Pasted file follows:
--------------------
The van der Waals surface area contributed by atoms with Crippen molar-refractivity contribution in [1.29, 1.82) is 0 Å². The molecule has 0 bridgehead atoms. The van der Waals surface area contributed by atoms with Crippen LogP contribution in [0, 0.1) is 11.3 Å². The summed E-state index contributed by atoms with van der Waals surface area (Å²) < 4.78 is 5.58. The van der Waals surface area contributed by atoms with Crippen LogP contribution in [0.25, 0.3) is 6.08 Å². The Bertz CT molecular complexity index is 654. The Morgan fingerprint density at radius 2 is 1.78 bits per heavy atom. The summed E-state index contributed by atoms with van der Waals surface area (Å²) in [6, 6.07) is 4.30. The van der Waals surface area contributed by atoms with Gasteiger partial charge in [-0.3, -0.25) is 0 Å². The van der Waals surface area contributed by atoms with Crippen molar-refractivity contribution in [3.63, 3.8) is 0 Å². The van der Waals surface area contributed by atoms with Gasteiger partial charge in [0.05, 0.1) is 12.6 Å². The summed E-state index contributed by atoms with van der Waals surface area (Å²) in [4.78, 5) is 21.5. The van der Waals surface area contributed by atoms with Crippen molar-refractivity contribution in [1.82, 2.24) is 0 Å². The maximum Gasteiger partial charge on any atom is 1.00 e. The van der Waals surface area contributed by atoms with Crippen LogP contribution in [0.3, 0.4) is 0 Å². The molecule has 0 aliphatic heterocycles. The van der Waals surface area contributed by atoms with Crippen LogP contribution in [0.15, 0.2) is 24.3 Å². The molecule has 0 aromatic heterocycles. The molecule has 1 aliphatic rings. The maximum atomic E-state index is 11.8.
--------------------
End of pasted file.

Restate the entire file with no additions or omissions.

The van der Waals surface area contributed by atoms with Crippen molar-refractivity contribution in [1.29, 1.82) is 0 Å². The molecule has 0 bridgehead atoms. The van der Waals surface area contributed by atoms with Crippen LogP contribution in [0, 0.1) is 11.3 Å². The summed E-state index contributed by atoms with van der Waals surface area (Å²) < 4.78 is 5.58. The van der Waals surface area contributed by atoms with Crippen LogP contribution in [0.25, 0.3) is 6.08 Å². The Bertz CT molecular complexity index is 654. The Morgan fingerprint density at radius 2 is 1.78 bits per heavy atom. The summed E-state index contributed by atoms with van der Waals surface area (Å²) in [6, 6.07) is 4.30. The van der Waals surface area contributed by atoms with Gasteiger partial charge in [-0.3, -0.25) is 0 Å². The van der Waals surface area contributed by atoms with Crippen molar-refractivity contribution in [3.63, 3.8) is 0 Å². The van der Waals surface area contributed by atoms with Gasteiger partial charge in [0.05, 0.1) is 12.6 Å². The summed E-state index contributed by atoms with van der Waals surface area (Å²) in [4.78, 5) is 21.5. The van der Waals surface area contributed by atoms with Crippen molar-refractivity contribution in [1.82, 2.24) is 0 Å². The maximum Gasteiger partial charge on any atom is 1.00 e. The van der Waals surface area contributed by atoms with Crippen LogP contribution in [0.3, 0.4) is 0 Å². The molecule has 0 aliphatic heterocycles. The van der Waals surface area contributed by atoms with Crippen LogP contribution in [0.15, 0.2) is 24.3 Å². The molecule has 0 aromatic heterocycles. The molecule has 1 aliphatic rings. The maximum atomic E-state index is 11.8.